Topics: Western culture, India Pages: 9 (2540 words) Published: May 26, 2013
Code No. 301


Time : 3 hrs. General Instructions (I) (II) This paper is divided into three sections : A, B and C. All the sections are compulsory, Separate instructions are given with each section and question, wherever necessary. Read these instructions very carefully and follow them faithfully. M.M. 100

Section A : Reading
1. Read the passage given below and answer the questions that follow: 1. India is so lively and refreshing. From here, the West looks somewhat old, gray and struggling. Indeed, India looks all set to regain the centrestage it occupied a few centuries ago. But while it is developing very fast and its elite is striving to match up with the West, is it not, at the same time, putting at stake much of its precious environment, culture, traditions and values? Of course, the great country has abscribed influences of many previous invaders and colonizers without losing its identity. But presently, its “westernization” seems to be taking place at a frightening speed. Foreign trade delegations are rushing into the country even during the hottest months of the year. Starry-eyed businessmen, dressed in crisp black suits are hopping from one five-star hotel to another, cracking mega deals. Market scales and huge figures make them drool. They all want their chunk of the great Indian curry. However, the West is not always exporting its very best to India. Because it’s not just higher standards of safety or environmental friendliness, or valuable technologies and know-how that are flowing from the western world. 151 XII – English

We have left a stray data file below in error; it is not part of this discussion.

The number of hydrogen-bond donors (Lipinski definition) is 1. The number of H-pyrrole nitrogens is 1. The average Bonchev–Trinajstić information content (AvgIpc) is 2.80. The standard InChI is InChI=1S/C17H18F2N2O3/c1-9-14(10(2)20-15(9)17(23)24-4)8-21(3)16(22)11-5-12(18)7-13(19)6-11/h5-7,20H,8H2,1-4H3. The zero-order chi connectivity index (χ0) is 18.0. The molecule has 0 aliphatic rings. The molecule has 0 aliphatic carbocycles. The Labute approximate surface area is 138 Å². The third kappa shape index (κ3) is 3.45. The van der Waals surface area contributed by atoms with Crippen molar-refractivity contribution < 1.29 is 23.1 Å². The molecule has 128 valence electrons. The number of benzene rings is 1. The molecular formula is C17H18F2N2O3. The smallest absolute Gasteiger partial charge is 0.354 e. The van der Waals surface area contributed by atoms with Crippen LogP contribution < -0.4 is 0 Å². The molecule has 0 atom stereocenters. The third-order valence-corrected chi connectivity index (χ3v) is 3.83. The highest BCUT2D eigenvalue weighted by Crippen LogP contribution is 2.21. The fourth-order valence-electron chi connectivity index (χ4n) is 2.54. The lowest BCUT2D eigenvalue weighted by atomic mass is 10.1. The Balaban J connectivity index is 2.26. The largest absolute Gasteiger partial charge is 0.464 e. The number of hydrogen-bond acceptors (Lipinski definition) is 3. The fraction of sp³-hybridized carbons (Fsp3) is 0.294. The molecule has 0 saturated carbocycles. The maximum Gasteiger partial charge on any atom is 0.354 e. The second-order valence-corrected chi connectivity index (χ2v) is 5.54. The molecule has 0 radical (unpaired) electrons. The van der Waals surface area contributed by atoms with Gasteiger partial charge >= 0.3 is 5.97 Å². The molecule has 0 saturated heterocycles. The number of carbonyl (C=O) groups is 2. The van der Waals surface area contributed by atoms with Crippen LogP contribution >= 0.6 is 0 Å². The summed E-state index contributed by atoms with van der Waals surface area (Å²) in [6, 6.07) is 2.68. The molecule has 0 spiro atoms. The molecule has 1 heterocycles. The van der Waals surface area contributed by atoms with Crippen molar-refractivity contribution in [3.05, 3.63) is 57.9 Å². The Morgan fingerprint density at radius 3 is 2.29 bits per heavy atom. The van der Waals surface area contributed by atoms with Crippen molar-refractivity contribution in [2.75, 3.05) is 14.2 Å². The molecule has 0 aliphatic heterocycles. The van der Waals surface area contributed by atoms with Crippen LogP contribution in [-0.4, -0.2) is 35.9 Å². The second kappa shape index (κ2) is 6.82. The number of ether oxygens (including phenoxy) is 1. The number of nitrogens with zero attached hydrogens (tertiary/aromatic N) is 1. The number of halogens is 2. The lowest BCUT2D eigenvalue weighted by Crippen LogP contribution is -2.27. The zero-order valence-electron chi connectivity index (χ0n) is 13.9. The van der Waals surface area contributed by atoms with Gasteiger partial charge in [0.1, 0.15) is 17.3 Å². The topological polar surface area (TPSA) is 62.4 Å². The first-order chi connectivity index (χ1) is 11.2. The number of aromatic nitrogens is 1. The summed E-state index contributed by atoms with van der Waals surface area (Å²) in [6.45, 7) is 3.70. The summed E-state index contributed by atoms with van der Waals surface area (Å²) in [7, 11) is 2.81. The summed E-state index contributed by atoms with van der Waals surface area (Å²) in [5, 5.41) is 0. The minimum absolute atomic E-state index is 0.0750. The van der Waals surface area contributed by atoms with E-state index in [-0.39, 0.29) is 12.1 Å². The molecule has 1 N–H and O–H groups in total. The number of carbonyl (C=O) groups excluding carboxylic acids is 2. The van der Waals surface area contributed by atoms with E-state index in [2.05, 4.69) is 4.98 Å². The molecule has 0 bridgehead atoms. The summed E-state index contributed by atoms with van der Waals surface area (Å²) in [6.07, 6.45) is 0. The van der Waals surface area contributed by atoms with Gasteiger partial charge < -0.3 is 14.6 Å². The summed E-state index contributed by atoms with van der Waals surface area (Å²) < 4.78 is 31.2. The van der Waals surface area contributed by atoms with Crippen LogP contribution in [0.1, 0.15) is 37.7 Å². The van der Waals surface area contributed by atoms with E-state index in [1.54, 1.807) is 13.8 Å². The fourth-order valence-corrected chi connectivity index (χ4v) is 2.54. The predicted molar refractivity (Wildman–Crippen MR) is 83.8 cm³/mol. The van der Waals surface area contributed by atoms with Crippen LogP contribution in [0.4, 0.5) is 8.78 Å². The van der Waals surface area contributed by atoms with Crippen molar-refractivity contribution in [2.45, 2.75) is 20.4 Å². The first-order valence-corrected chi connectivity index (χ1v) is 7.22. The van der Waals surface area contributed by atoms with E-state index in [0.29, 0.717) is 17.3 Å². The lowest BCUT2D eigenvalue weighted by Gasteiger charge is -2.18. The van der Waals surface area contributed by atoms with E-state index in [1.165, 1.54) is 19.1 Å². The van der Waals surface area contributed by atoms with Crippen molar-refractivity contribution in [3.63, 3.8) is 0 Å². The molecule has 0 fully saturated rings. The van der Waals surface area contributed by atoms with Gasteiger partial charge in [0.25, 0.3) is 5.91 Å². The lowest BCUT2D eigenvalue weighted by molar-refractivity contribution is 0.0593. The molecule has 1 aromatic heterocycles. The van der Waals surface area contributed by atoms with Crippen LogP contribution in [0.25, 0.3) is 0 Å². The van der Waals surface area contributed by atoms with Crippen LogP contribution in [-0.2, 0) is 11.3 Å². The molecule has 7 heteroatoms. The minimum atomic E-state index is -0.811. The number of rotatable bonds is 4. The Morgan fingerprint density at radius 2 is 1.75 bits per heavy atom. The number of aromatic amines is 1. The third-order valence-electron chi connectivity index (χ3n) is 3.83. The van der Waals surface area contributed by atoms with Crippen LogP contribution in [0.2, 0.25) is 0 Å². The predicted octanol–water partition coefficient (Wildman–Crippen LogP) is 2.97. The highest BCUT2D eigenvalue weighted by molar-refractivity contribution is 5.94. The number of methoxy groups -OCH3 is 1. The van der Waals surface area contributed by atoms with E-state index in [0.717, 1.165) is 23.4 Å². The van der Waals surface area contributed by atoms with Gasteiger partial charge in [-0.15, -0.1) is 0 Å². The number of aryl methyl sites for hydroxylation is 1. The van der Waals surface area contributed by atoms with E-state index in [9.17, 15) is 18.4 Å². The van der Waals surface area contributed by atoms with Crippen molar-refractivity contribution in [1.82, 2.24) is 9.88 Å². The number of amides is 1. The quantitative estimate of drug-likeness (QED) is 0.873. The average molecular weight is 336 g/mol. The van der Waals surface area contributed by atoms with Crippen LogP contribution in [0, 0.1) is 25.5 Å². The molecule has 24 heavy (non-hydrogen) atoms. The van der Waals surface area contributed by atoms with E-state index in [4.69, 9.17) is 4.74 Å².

Fast food, tobacco, alcohol and toxic skin-whitening creams are pouring into India. This wave is promoting a western lifestyle based on consumerism, individualism and meaninglessness. And the pace of consumption is indeed picking up in India. Manufacturers of goods as different as cars, clothes or cellphones have noticed that in recent years the life cycle of products has shortened. While the older generation of Indians would buy a new product only when the previous one’s useful life had ended, the young generation tends to fall for novelty. People want the latest generation of gadgets because they have more money and more access to such goods. But mostly, they are made to believe, by ever increasing and omnipresent publicity, that they will feel happier with the new product. To encourage this shopping frenzy, a quiet revolution is taking place in the form of rapidly increasing credit penetration. For historical and cultural reasons, well-to-do Indians traditionally avoided indebting themselves. This may be one less talked about reasons why the country’s economy avoided major trouble during the recent crisis. Only 20 million Indians possess a credit card and personal loans represent about 10% of GDP. Whilst in most western economies, the latter account for approximately 100% of it. But all this is about to change with a booming credit industry. These trends may be healthy ingredients for thriving capitalism. But they may not prove soothing for the soul. Even if they all possess their own television, car, washing machine and fridge, Westerners are not necessarily a happier lot. Surveys show that their happiness has declined in correlation with the development of consumerism since World War II. Moreover, most people in the so-called developed nations suffer from obesity, loneliness depression and addiction to prescribed drugs. May be once upon a time they danced, sang songs and told stories, but now, free time often means watching TV or shopping. To meet the growing demand, natural resources are now being exploited in India, displacing millions of tribal people towards urban slums fuelling growing pockets of civil war-like conflicts across the country. Efforts may be made to fight the old caste system, but a social stratification based on consumption power is emerging. Along with this, India’s comparatively good...
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